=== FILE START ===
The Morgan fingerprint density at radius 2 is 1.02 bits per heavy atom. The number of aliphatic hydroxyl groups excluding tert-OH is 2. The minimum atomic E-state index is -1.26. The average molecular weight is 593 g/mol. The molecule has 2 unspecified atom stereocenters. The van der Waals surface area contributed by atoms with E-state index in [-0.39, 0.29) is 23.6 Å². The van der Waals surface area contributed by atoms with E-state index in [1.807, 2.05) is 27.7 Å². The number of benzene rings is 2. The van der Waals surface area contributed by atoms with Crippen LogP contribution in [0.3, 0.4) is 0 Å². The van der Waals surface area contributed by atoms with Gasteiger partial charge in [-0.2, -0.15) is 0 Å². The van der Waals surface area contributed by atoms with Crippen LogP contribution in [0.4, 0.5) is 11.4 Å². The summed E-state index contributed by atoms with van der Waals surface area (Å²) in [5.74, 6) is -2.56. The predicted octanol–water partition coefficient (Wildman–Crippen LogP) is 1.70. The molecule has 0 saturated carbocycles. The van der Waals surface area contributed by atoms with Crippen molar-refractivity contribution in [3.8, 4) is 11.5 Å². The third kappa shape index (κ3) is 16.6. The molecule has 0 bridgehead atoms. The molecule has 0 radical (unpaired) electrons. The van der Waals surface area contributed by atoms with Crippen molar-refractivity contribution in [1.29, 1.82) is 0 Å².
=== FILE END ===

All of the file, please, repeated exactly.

The Morgan fingerprint density at radius 2 is 1.02 bits per heavy atom. The number of aliphatic hydroxyl groups excluding tert-OH is 2. The minimum atomic E-state index is -1.26. The average molecular weight is 593 g/mol. The molecule has 2 unspecified atom stereocenters. The van der Waals surface area contributed by atoms with E-state index in [-0.39, 0.29) is 23.6 Å². The van der Waals surface area contributed by atoms with E-state index in [1.807, 2.05) is 27.7 Å². The number of benzene rings is 2. The van der Waals surface area contributed by atoms with Crippen LogP contribution in [0.3, 0.4) is 0 Å². The van der Waals surface area contributed by atoms with Gasteiger partial charge in [-0.2, -0.15) is 0 Å². The van der Waals surface area contributed by atoms with Crippen LogP contribution in [0.4, 0.5) is 11.4 Å². The summed E-state index contributed by atoms with van der Waals surface area (Å²) in [5.74, 6) is -2.56. The predicted octanol–water partition coefficient (Wildman–Crippen LogP) is 1.70. The molecule has 0 saturated carbocycles. The van der Waals surface area contributed by atoms with Crippen molar-refractivity contribution in [3.8, 4) is 11.5 Å². The third kappa shape index (κ3) is 16.6. The molecule has 0 bridgehead atoms. The molecule has 0 radical (unpaired) electrons. The van der Waals surface area contributed by atoms with Crippen molar-refractivity contribution in [1.29, 1.82) is 0 Å².